Running your unconference discussions effectively: AdaCamp session role cards

At the Ada Initiative’s AdaCamp unconferences, most of our sessions are participant organised and built around exploring or helping to solve an issue like mothers working in technology; the “likeability paradox” and similar issues. It’s easy for even participants with the best intentions to get off-topic, or to dominate the discussion at the expense of others.

Thus, we encourage the discussion groups at AdaCamp to watch out for unproductive derails, and to appoint four people in each group to different roles for the length of a session:

  1. a Facilitator, who presents the topic and keeps the discussion moving forwards
  2. a Gatekeeper, who keeps the discussion productive and empowers people who haven’t spoken up to make themselves heard
  3. a Timekeeper, who keeps the session to time
  4. a Note-taker, who makes notes on the session

To encourage groups to assign the four roles at the beginning of each session, we place four cards in each discussion space, to be handed to the volunteer for each role. If you’d like to use these at your conference, AdaCamper Barbara Hui, a software developer in the Access and Publishing Group at the California Digital Library, has prepared formatted versions of the cards that you can edit and print for your own event. Thank you Barbara!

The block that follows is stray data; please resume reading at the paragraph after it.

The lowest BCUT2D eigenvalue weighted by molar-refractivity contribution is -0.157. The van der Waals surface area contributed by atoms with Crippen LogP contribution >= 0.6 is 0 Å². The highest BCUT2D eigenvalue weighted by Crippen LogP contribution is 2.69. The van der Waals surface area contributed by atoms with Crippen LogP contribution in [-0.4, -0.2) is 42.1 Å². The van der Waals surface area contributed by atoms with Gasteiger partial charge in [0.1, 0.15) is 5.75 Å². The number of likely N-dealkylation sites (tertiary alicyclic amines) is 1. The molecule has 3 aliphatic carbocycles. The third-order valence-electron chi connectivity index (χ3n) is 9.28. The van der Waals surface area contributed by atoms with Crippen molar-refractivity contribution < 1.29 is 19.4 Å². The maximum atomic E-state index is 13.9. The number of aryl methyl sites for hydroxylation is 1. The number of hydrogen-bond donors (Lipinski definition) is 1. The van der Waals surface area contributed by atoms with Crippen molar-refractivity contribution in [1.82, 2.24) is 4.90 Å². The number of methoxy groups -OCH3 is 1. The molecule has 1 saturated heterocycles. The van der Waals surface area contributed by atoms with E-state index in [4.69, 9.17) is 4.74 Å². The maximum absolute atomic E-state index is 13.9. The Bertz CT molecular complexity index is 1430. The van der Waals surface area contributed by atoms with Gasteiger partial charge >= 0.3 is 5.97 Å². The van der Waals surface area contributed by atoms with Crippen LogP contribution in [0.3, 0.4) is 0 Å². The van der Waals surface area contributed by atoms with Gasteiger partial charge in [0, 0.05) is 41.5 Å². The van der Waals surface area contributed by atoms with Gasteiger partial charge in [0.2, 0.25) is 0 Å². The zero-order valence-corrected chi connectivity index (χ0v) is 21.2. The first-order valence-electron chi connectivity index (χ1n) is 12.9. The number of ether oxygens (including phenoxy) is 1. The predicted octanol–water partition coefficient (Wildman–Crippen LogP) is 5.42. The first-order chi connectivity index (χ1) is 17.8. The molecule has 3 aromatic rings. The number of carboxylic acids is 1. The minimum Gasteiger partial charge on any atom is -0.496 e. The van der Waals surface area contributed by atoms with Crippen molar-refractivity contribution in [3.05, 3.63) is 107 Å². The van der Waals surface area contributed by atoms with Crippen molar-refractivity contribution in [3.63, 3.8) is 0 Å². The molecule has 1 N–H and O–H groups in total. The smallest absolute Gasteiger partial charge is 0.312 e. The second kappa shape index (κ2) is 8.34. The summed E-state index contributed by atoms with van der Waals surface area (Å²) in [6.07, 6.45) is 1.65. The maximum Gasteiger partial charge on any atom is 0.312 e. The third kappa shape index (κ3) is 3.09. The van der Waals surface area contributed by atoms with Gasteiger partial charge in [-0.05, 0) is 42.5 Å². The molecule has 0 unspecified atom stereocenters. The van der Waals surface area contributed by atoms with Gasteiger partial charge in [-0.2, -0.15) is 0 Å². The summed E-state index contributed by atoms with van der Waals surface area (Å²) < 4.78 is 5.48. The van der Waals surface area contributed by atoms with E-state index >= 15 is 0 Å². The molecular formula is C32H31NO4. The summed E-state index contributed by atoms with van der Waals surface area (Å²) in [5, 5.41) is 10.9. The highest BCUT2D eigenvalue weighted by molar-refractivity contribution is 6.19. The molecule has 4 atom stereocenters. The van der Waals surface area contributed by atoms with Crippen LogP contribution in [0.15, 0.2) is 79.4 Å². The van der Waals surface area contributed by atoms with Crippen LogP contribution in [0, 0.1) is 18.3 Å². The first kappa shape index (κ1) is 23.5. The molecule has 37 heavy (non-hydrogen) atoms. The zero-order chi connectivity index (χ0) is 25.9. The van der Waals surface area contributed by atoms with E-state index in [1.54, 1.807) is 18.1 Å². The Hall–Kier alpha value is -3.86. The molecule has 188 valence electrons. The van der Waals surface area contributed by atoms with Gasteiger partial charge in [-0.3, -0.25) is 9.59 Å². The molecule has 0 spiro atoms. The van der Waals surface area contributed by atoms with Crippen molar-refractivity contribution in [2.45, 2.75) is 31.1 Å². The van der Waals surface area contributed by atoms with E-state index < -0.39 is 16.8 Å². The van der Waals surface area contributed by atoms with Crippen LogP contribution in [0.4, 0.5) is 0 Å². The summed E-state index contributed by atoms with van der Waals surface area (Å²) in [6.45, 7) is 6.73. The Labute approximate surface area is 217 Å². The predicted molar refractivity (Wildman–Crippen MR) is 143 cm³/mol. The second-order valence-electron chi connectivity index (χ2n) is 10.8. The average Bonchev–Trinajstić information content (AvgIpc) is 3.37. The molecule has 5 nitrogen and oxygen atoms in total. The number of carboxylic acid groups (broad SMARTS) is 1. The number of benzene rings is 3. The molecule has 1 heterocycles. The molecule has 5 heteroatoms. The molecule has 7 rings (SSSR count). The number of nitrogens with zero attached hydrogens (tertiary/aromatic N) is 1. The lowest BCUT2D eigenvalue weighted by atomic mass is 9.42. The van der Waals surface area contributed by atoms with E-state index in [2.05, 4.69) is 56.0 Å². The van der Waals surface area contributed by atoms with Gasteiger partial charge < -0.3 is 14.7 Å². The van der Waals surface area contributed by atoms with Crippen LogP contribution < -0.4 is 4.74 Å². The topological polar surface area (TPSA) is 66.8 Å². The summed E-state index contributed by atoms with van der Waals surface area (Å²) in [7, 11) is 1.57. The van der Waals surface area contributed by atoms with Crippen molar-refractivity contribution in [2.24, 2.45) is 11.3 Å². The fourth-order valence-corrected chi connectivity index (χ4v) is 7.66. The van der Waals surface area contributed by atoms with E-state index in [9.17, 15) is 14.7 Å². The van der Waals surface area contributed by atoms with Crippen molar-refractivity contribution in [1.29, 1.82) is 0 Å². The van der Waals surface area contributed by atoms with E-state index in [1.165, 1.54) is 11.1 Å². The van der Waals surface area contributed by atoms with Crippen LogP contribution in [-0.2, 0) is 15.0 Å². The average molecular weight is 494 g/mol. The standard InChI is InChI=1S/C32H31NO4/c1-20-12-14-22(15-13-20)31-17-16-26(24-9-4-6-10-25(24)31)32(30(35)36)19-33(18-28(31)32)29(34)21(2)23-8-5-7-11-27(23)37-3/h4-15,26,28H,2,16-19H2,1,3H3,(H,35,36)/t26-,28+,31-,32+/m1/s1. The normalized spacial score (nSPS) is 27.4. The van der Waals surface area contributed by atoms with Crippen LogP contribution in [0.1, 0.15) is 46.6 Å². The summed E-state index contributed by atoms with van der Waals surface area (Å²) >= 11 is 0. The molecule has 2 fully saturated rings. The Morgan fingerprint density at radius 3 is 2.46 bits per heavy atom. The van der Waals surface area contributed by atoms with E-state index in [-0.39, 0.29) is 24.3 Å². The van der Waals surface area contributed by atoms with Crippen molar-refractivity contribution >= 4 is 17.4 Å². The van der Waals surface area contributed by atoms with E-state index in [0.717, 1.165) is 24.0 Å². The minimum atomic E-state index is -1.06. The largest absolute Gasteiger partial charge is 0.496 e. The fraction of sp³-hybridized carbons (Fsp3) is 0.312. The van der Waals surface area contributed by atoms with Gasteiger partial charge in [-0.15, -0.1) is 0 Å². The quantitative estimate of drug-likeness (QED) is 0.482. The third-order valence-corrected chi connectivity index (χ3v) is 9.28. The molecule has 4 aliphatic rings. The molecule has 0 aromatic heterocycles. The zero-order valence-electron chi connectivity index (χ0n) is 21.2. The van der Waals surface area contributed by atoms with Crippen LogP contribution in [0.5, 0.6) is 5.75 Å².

Download the formatted cards: OpenOffice document, PDF

The text of the cards is:


  • Your job is to present the topic and keep the session moving forward
  • Attempt to be neutral and fair as you guide the session
  • If you want to be a major participant in the discussion, hand off your facilitator duties to another person
  • If you have any time guidelines, give them to the timekeeper
  • Pay attention to people’s emotions and signals and respond to them


  • Your job is to keep the discussion productive
  • Periodically step into the discussion and see if people who haven’t said anything yet would like to
  • Politely interrupt people who have been talking too long
  • Redirect discussion back on-topic if it gets derailed
  • Changing the topic is fine as long as most people agree with it


  • Your job is to keep people aware of time and help them use it productively
  • Let people know at 15 minutes left and 5 minutes left
  • At the end of the session, interrupt and tell people the session is officially over
  • If people want to continue the discussion, ask them to move out of the room


  • Your job is to record important points, conclusions, resources, etc.
  • Add a link to your notes at: [insert notes url here]

These roles can also be useful at slightly more structured meetings. If you have a particular goal but need a fairly open-ended discussion around it, appointing participants to guide the discussion in productive directions is very useful.